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An alternative history — III

Separate electorate and the exclusion of minorities

An alternative  history — III

Zulfikar Ali Bhutto was ousted from power by Zia ul Haq on July 5, 1977 through a coup d’etat. After consolidating his power, two measures taken by Zia from the whole process of Islamisation that he adopted deserve special mention with particular reference to the status of the minorities, namely separate electorate and blasphemy law.

Here we will talk only about separate electorate. Under this system, the citizen is barred from voting for any candidate except those belonging to his own faith. The issue of separate electorate is a painful reminder of the fact that despite the traumatic event of partition, the problem of representation could not be resolved. That problem manifested itself with all its complexity in Pakistan where nationalism came to be equated with Islamic ideology.

In 1952 when the Government of India Act, 1935 was amended to institute separate electorate for Caste Hindus and Scheduled Castes from among the Hindus of the East Bengal, that issue generated a considerable amount of controversy. The ideological zealots from right-wing parties like Muslim League, Jamaat-i-Islami and Nizam-i-Islam Party stood for unequivocal espousal of separate electorate. Interestingly, no such demand was made by any minority community. Most of those supporting separate electorate hailed from West Pakistan.

The Awami League, the Krishak Sramik Party, the National Awami Party and the Ganatantri Dal disproved of such a constitutional device considering it an impediment in the evolution of a democratic and secular polity. They argued that separate electorates would disenfranchise the minorities in both wings of the country. During the debates in the constituent assembly, the members from the East Bengal namely S.C. Chattopadhyaya and D.N. Dutta raised their voice of dissent, saying ‘that even with joint electorates the representation of the depressed classes can be ensured’.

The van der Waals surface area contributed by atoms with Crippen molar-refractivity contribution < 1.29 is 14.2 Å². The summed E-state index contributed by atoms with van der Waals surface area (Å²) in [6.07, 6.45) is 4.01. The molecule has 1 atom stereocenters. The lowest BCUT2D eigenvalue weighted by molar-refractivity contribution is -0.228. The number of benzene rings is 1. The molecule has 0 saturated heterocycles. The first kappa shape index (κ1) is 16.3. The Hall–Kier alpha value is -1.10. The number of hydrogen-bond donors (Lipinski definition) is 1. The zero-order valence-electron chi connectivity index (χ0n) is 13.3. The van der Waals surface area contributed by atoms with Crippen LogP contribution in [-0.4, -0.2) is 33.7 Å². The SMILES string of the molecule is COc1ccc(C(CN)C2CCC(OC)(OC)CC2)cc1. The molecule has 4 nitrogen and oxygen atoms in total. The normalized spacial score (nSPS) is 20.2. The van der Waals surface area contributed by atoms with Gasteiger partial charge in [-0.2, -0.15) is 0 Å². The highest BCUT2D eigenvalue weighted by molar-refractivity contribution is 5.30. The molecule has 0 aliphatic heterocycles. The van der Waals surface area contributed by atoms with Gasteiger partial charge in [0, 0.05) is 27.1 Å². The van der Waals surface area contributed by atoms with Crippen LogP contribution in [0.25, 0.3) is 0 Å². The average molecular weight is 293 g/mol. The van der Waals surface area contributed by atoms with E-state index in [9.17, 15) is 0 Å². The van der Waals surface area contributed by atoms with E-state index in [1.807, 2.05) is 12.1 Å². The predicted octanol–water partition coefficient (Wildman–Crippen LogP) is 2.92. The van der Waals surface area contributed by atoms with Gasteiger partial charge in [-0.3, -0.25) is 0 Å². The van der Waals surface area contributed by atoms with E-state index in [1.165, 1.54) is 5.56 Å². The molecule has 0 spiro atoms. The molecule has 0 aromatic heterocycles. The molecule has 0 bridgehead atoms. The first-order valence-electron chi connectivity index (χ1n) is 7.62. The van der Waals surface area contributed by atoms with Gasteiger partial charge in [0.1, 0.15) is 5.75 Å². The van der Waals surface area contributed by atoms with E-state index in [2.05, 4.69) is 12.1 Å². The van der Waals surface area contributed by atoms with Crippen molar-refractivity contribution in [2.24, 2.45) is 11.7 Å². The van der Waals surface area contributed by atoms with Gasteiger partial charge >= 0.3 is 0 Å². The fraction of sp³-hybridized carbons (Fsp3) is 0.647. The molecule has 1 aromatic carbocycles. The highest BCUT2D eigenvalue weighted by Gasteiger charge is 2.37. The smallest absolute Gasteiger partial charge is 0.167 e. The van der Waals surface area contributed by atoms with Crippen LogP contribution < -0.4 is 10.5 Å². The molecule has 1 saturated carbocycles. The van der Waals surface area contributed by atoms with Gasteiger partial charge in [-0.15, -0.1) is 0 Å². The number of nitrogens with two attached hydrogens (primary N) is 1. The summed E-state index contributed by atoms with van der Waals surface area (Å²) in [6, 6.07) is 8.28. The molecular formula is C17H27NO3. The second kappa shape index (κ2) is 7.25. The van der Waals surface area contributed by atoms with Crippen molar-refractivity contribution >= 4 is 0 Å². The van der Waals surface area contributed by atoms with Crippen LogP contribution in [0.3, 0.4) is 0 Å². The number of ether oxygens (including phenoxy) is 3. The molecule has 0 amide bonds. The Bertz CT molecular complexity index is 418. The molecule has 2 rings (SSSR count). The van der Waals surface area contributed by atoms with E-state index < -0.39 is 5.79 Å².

With Muslim League being put to rout in the 1954 elections for East Bengal Assembly, the pro-separate electorates lobby got considerably weakened. The minority parties like Pakistan National Congress and Scheduled Castes’ Association bagged 24 and 27 respectively, along with smaller parties and factions, emerged as a strong group in favour of a joint electorate.

However, unlike Hindus from East Pakistan, smaller minority groups like Christians, Buddhists and Parsis demonstrated a conciliatory attitude towards the emergent Muslim ruling elite. The Christians did not seem “intensely committed” to either side on the issue of the electorates. After the 1956 constitution was adopted, the issue was referred to the two provincial assemblies of East and West Pakistan and both the assemblies voted for joint and separate electorates respectively.

However, after a year, the National Assembly passed a resolution in favour of a joint electorate thus the controversy was put at rest.

Read also: An alternative history